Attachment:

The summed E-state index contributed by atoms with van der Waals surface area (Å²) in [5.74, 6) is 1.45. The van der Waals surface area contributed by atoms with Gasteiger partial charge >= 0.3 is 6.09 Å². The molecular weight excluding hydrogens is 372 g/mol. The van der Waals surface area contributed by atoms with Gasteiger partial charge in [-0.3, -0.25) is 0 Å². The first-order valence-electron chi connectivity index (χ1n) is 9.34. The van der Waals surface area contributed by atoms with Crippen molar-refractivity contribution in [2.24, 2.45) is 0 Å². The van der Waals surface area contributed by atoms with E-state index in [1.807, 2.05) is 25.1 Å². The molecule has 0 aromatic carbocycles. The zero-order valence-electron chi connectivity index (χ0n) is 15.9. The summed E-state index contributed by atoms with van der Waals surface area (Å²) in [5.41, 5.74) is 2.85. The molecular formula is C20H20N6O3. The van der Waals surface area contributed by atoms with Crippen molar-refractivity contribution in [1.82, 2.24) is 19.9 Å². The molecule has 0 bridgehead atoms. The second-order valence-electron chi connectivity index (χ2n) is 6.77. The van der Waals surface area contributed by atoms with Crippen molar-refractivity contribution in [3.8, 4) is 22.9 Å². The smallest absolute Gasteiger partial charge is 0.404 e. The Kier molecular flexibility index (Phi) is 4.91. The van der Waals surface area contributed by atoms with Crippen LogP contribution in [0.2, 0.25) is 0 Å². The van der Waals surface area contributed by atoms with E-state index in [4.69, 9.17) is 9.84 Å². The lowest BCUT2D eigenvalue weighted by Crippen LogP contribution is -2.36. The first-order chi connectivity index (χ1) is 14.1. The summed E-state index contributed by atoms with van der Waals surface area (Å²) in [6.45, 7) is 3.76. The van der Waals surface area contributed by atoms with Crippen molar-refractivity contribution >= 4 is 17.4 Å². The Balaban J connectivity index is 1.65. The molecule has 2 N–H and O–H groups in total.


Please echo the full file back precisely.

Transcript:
The summed E-state index contributed by atoms with van der Waals surface area (Å²) in [5.74, 6) is 1.45. The van der Waals surface area contributed by atoms with Gasteiger partial charge >= 0.3 is 6.09 Å². The molecular weight excluding hydrogens is 372 g/mol. The van der Waals surface area contributed by atoms with Gasteiger partial charge in [-0.3, -0.25) is 0 Å². The first-order valence-electron chi connectivity index (χ1n) is 9.34. The van der Waals surface area contributed by atoms with Crippen molar-refractivity contribution in [2.24, 2.45) is 0 Å². The van der Waals surface area contributed by atoms with E-state index in [1.807, 2.05) is 25.1 Å². The molecule has 0 aromatic carbocycles. The zero-order valence-electron chi connectivity index (χ0n) is 15.9. The summed E-state index contributed by atoms with van der Waals surface area (Å²) in [5.41, 5.74) is 2.85. The molecular formula is C20H20N6O3. The van der Waals surface area contributed by atoms with Crippen molar-refractivity contribution in [1.82, 2.24) is 19.9 Å². The molecule has 0 bridgehead atoms. The second-order valence-electron chi connectivity index (χ2n) is 6.77. The van der Waals surface area contributed by atoms with Crippen molar-refractivity contribution in [3.8, 4) is 22.9 Å². The smallest absolute Gasteiger partial charge is 0.404 e. The Kier molecular flexibility index (Phi) is 4.91. The van der Waals surface area contributed by atoms with Crippen LogP contribution in [0.2, 0.25) is 0 Å². The van der Waals surface area contributed by atoms with E-state index in [4.69, 9.17) is 9.84 Å². The lowest BCUT2D eigenvalue weighted by Crippen LogP contribution is -2.36. The first-order chi connectivity index (χ1) is 14.1. The summed E-state index contributed by atoms with van der Waals surface area (Å²) in [6.45, 7) is 3.76. The van der Waals surface area contributed by atoms with Crippen molar-refractivity contribution >= 4 is 17.4 Å². The Balaban J connectivity index is 1.65. The molecule has 2 N–H and O–H groups in total.